Millions of elderly people (age 65 and older) experience falls. Further statistics show that; one out of five falls result in a serious injury, according to the Centers for Disease Control and Prevention (CDC). More than 300,000 elderly people are hospitalized each year for hip fractures, with 95 percent of hip fractures resulting from a fall. With the advancements in medicine and increasing life expectancy, it is predicted that the incidence of hip fractures of this nature will increase by 12 percent by 2030 (National Council on Aging).
This is a problem — and a growing problem at that.
Falling may result in broken bones, brain injuries, loss of independence, fear of future falls, and even death. Approximately 9,500 deaths in older adults are associated with falls annually. According to the American Family Physician, one fourth of elderly persons who sustain a hip fracture will die within six months of the injury, more than 50 percent of older adults who survive a hip fracture are discharged to nursing homes, and nearly half of that population will still reside in a nursing home a year later.
For those who survive a serious fall resulting in a significant injury, the impact on an elderly patient’s quality of life can be devastating. Falls have physical impacts but also psychological ones. Patients often become fearful of falling again, which in turn results in restriction of activities, decreased mobility and function, and loss of independence. Overall, there can be a substantial negative impact to someone’s quality of life. With declining independence comes the need for caregivers, community resources, and subsequently, financial concerns.
I can recall caring for an elderly woman a few years ago. She had entered the hospice program with advanced dementia, a diagnosis highly linked to falling. Her dementia had gotten to the point that she moved into an assisted living facility. Her hospice services continued in that setting. The patient was still ambulatory and enjoyed interacting with others. Unfortunately, a few months later she sustained a fall and fractured her hip. She was admitted to the hospital for evaluation. Hospice continued to visit her in the hospital. The patient was not a surgical candidate because of her advanced dementia and history of cardiac disease. The decision was made to seek palliative care at the Hospice of the Panhandle Inpatient Facility. She passed away a few weeks later — peacefully.†
What can be done to help? While there are interventions that can help decrease the risk of falling for an elderly person, there will always be incidence of falls and subsequent injuries and quality of life impacts. Once a frail elderly person falls and experiences a serious injury, patients, families and medical providers should consider a hospice referral. As mentioned above the morbidity and mortality for this patient population is high.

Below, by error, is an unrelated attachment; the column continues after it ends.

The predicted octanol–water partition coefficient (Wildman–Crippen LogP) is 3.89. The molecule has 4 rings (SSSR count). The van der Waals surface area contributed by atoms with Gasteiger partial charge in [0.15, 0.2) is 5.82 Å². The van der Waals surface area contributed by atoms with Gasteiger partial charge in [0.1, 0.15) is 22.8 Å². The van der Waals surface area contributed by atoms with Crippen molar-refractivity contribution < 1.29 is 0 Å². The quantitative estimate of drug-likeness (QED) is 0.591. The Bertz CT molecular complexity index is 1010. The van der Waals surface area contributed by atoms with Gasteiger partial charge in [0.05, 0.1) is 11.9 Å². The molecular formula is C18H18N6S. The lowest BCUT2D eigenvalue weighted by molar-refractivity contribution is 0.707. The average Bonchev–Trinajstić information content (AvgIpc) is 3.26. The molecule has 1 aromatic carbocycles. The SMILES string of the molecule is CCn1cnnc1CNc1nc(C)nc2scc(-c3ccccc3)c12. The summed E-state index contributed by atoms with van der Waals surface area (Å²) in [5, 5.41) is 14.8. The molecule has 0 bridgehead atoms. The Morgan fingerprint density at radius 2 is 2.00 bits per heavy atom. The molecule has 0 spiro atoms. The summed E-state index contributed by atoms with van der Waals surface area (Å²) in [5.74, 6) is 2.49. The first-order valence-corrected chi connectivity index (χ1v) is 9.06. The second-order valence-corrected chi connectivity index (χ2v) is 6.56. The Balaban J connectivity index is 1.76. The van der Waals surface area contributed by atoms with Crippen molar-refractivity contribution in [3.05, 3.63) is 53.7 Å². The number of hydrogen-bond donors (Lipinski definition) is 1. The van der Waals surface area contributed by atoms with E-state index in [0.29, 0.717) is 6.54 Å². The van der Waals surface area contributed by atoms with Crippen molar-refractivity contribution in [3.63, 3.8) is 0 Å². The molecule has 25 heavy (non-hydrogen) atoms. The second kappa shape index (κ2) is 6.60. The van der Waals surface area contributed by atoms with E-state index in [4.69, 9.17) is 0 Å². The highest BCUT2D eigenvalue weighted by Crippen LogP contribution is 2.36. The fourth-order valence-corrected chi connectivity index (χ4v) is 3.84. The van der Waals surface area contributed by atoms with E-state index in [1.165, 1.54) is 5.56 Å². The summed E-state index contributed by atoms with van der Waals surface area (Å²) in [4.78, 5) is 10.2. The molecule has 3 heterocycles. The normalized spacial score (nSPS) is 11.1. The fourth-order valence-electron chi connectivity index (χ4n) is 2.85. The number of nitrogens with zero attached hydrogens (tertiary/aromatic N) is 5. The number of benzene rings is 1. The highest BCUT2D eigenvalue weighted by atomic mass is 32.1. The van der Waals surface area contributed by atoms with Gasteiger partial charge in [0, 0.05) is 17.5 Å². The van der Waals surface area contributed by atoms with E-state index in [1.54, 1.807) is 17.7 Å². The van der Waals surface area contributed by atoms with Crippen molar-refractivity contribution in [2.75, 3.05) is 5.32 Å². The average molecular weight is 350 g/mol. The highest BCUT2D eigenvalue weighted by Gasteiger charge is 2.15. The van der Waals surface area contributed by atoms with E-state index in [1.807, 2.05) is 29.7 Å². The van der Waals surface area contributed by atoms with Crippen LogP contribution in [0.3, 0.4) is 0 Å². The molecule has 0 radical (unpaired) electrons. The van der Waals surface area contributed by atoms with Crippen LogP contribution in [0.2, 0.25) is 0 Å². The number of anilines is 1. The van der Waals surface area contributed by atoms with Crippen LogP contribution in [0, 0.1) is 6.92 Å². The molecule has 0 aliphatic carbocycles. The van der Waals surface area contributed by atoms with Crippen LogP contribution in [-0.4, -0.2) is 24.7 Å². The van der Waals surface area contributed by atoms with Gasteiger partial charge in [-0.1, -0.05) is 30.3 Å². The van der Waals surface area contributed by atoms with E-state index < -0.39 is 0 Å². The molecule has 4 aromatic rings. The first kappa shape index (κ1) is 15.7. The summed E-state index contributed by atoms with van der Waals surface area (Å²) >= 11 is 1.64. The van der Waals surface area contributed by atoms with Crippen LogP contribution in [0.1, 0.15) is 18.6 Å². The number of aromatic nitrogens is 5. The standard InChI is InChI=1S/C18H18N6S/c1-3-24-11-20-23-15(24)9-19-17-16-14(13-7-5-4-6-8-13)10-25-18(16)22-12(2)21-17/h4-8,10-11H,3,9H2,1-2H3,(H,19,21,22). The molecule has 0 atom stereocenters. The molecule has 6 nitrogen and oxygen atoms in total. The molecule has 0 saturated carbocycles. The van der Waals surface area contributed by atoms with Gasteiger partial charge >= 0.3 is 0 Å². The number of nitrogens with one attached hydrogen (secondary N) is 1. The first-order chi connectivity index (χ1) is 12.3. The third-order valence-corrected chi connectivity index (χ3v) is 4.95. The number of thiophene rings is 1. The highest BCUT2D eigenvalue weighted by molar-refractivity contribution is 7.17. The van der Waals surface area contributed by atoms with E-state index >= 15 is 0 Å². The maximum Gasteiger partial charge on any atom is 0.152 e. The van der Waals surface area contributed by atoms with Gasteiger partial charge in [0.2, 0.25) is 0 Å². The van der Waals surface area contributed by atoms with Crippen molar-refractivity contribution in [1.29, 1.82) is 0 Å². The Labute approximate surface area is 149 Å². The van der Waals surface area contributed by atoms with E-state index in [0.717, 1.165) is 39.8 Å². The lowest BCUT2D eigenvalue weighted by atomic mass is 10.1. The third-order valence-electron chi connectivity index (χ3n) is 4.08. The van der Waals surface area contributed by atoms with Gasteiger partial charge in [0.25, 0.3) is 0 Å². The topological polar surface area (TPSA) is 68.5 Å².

How can hospice help?
When a patient is admitted to hospice services, he or she gets an additional level of support that is aimed at improving quality of life. Physical, psychological, social, financial, and spiritual needs can be addressed by the hospice team. Hospice is an interdisciplinary service made up of:
- physicians (who can make house calls and are experts in pain and symptom management);
- nurses (who make weekly visits, coordinate the patient’s care with his or her physician, can help organize the patient’s medications);
- social workers (who can address emotional, financial and legal concerns);
- certified nursing assistants (who can provide baths, do light housekeeping, offer instruction on how to provide personal care);
- chaplains (who can provide spiritual support);
- volunteers (who can provide friendly visits, run errands, offer haircuts);
- nutritionists (who can offer dietary counseling);
- physical, occupational, speech and massage therapists; and
- bereavement counselors.
These services can be provided in patients’ homes, assisted living facilities, and nursing homes. Hospice of the Panhandle also has an inpatient facility, which can serve as an alternative to hospitalization when symptoms need more aggressive management. Our inpatient facility also offers a place of respite when caregivers need to take a much-needed break or are traveling out of town.
Falls often cannot be avoided in the frail elderly. But with the grave impact these have on quality of life, an early referral to hospice can result in better pain management, increased support and advocacy from multiple disciplines, family and caregiver support, instruction on living with physical limitations, and a focus on comfort and quality.
Dr. Sarah Phillips has been medical director at Hospice of the Panhandle for six years. She holds a certification as a hospice medical director. Hospice is a not-for-profit agency that has cared for patients and families with life-limiting illnesses in Berkeley, Morgan, Hampshire and Jefferson counties since 1980. For more information on how hospice helps residents of the four-county area live more fully, call 304-264-0406, or visit on-line at www.hospiceotp.org